The Panama Papers: a British problem? A British crisis?

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By Euronews
The Panama Papers: a British problem? A British crisis?

“There are no safe havens for tax evaders and no-one should be in any doubt that the days of hiding money offshore are gone.”

This leak exposes the extent to which UK tax havens and UK-based intermediaries are at the very heart of this rotten system

So says Britain’s tax authority in response to the global ‘Panama Papers’ scandal.

Yet many tax havens are British overseas territories and British individuals, including Prime Minister David Cameron’s late father, are mentioned in the more than 11.5 million leaked documents from the Panama-based law firm Mossack Fonseca.

The British government has asked for a copy of the data so that it can examine the information and act on any possible tax evasion.

The leak, which reveals details of tens of thousands of rich and famous people worldwide, could be embarrassing for Cameron, who has spoken out against tax evasion and tax avoidance.

As well as his late father Ian, some members of his Conservative Party in the upper house of parliament, former Conservative MPs and party donors are on the list, British media said.

According to The Daily Mail: “It was reported that in total six members of the House of Lords, three former Conservative MPs and dozens of donors to British political parties have been shown to have had offshore assets”.

The Guardian says: “David Cameron’s father ran an offshore fund that avoided ever having to pay tax in Britain by hiring a small army of Bahamas residents – including a part-time bishop – to sign its paperwork.”

Already in 2012, British media reported that Cameron’s father ran a network of offshore investment funds to help build the family fortune. There is no suggestion he did anything illegal.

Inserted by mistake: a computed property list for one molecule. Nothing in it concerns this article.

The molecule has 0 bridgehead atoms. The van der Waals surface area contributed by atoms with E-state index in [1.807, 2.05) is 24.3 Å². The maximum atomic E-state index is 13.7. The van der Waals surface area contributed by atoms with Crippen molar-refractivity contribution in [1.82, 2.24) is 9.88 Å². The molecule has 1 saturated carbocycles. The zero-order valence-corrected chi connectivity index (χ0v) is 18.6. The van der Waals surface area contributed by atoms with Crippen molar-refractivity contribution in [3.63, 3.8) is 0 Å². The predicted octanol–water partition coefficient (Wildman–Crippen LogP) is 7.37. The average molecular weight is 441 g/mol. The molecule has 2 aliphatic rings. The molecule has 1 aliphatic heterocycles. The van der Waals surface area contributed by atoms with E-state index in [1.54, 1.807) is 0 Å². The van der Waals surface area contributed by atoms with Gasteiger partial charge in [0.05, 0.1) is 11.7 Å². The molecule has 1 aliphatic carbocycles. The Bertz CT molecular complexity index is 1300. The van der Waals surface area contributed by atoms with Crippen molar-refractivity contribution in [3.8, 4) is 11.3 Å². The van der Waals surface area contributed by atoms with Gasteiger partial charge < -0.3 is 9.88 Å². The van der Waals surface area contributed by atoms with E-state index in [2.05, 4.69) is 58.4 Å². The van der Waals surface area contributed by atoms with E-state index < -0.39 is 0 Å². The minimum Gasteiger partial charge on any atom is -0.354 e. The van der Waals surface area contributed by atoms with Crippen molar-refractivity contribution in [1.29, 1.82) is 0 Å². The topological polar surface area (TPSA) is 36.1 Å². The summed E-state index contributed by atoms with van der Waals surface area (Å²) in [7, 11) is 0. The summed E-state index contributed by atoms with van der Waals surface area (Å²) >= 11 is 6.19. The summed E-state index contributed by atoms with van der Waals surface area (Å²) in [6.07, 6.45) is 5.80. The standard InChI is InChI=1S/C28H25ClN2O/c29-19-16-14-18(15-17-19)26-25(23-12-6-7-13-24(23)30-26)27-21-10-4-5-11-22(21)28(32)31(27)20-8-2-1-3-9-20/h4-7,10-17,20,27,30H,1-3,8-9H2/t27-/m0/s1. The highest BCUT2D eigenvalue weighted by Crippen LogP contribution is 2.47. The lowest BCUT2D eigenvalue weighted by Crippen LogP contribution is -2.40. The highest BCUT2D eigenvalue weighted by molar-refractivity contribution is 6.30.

Asked on Monday whether she could confirm that no family money was still invested in those funds, Cameron’s spokeswoman said: “That is a private matter.”

Opposition Labour finance spokesman John McDonnell said the Panama Papers showed Cameron had failed to put a stop to tax secrecy and crack down on offshore schemes. He called for “real action” and an urgent investigation by British tax authorities (HMRC).

The UK government however says that Britain has brought in more than 2 billion pounds ($2.84 billion) from offshore tax evaders since Cameron’s Conservatives took office in 2010.

A major summit to tackle the problem will be hosted by the British PM next month (May, 2016).

Since Britain made the issue a central plank of its G8 presidency in 2013, 90 countries have signed up to the automatic exchange of tax information, Cameron’s spokeswoman said.

She said Britain was pushing its overseas territories and crown dependencies, many of which are tax havens, to create public registers of who owns companies in their jurisdictions. Britain’s own such register will go live in June.

Asked if Britain would legislate to force territories such as the Cayman Islands and the British Virgin Islands to publish the information, she said: “The prime minister has made clear that should they fail to do so he rules absolutely nothing out.”

Nonetheless, Cameron’s attempts to cut tax evasion have undoubtedly been complicated by the fact that Britain is still widely seen as a market leader in giving access to offshore tax havens in former British colonies.

That point is made forcefully by the Green Party. Reacting to the leaks, party leader Natalie Bennett said:

“More than half of the companies in the papers are registered in UK dependencies or in the UK itself.

“This story must not be diverted into a focus on foreign corrupt regimes.

“This is a British problem, a British crisis.”

Molly Scott Cato MEP, Green Party speaker on economics and finance, slammed British Finance Minister George Osborne.

There were also strong words from the charity sector, notably Christian Aid

“This leak exposes the extent to which UK tax havens and UK-based intermediaries are at the very heart of this rotten system,” said Toby Quantrill, Christian Aid’s Principal Economic Justice Adviser.